Current Issue

Q: My six-year-old daughter watched too many episodes of a certain TV show when she was sick, and now she doesn't want to go to sleep at night because she is having scary thoughts related to the show. She will come out of her room again and again complaining of these thoughts (mostly before she has gone to sleep . . . rarely in the middle of the night) and want to be tucked back in. How would you recommend handling this?

A: First, I will say that I hope you’ve learned something from this experience. Sick children, especially if they are feverish, are in a mentally and emotionally vulnerable state in which they are likely to misinterpret and exaggerate the significance of otherwise mundane events. The only media they should be exposed to are those that will calm their central nervous systems. Exciting television shows of any nature do not qualify.

Let me point out to the audience-at-large that sick children actually did manage to get well before television. As a child, when I became ill, I stayed in bed, colored in my coloring books, read, and listened to the radio. In fact, I was not allowed out of bed except to use the bathroom, eat, or throw up (somewhat in that order). I have developed a theory about children and illnesses: the more fun it is for a child to be sick, the more often said child will become sick. I’m not referring to manipulation; I’m talking about simple association.

The answer to your question about how to handle your six-year-old’s scary thoughts at night depends on how many times per night on average you have to tuck your daughter back into bed. If it is less than a dozen, then just tuck her back in. Believe me, this too will pass. It is nothing more than a fairly common bump in the road of rearing.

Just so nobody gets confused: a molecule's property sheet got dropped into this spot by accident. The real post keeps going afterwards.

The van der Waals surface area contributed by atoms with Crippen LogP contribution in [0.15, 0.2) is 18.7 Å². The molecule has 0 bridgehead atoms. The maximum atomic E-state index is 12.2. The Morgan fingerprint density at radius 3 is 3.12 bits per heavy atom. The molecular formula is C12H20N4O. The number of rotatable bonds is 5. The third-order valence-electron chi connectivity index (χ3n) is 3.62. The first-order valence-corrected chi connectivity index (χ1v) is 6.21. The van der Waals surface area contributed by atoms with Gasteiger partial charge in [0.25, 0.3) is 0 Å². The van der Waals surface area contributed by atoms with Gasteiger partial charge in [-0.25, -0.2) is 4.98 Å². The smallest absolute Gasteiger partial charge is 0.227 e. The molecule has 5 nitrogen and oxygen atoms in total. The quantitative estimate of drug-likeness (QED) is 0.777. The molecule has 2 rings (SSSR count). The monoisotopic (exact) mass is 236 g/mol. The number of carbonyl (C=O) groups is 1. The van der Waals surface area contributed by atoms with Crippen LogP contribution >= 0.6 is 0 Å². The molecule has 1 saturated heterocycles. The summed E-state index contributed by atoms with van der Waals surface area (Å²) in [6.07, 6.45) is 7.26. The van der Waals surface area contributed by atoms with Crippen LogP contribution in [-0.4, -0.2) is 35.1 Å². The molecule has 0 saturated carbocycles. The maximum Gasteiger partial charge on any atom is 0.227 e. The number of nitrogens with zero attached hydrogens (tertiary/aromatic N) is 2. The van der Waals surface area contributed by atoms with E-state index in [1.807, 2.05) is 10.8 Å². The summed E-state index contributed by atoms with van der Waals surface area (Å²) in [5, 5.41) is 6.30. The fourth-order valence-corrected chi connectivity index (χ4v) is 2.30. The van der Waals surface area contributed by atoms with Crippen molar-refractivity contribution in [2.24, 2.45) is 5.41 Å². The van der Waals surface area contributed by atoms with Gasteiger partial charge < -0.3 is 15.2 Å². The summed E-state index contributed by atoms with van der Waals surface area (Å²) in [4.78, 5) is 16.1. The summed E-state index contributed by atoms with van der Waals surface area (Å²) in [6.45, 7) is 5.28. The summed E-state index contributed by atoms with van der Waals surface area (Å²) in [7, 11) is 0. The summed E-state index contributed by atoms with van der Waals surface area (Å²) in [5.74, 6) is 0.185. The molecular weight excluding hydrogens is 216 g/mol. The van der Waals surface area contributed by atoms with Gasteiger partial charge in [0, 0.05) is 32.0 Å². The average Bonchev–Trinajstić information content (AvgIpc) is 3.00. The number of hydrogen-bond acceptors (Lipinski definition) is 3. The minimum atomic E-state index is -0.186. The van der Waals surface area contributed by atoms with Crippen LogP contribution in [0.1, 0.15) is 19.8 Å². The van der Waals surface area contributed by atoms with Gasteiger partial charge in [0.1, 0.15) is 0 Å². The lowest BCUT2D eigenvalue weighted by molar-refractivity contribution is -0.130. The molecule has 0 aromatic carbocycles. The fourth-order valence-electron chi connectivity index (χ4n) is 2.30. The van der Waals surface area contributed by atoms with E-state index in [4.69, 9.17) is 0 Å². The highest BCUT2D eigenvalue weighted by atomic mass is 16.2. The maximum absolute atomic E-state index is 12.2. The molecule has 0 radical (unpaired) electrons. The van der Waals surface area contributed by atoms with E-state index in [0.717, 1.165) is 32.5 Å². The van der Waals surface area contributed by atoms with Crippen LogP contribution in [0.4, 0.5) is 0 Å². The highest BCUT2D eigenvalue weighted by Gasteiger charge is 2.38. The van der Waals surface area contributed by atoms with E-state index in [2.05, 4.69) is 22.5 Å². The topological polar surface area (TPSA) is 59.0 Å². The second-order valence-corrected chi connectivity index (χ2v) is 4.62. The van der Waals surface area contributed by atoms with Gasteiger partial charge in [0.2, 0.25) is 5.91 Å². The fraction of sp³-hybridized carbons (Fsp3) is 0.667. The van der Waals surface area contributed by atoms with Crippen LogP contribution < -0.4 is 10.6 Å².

In the meantime, you do not want to turn this into a disciplinary issue by getting upset and punishing. Just stay calm and be the parent. When she comes out of her room and says she’s afraid, calmly lead her back and do the tucking-in ritual again. If you say anything, make it along these lines: “I have told you all I know to tell you about your scary thoughts, sweetie my lovebug (which, in fact, you have). I don’t know of anything more to tell you (which, in fact, you don’t). So, let’s go back to bed.”

Do not be deterred by any increase in the volume of her protests, including crying. Just tuck her in without any more talk, then give her a reassuring good-night kiss and leave. Repeat that procedure as many times as you need to until it “takes,” which may be a dozen times on any given night. Assuming you remain calm and resolute, I predict a two- to three-week cure—which in the overall scheme of things is quite insignificant.

It’s very important that you stop talking to your daughter about her scary thoughts. As was the case when you were a child and had scary thoughts, 99 percent of such things are nothing more than random and therefore meaningless “mind burps.” Talking to a child about such things increases the likelihood that the thoughts and feelings in question will worsen and become a form of drama.

Family psychologist John Rosemond is the director of the Center for Affirmative Parenting in Gastonia, North Carolina. For information about his talks and workshops, contact Tracy Owens-Jahn at or (817) 295-1751.

Living With Children

by John Rosemond
From the October 2016 Signs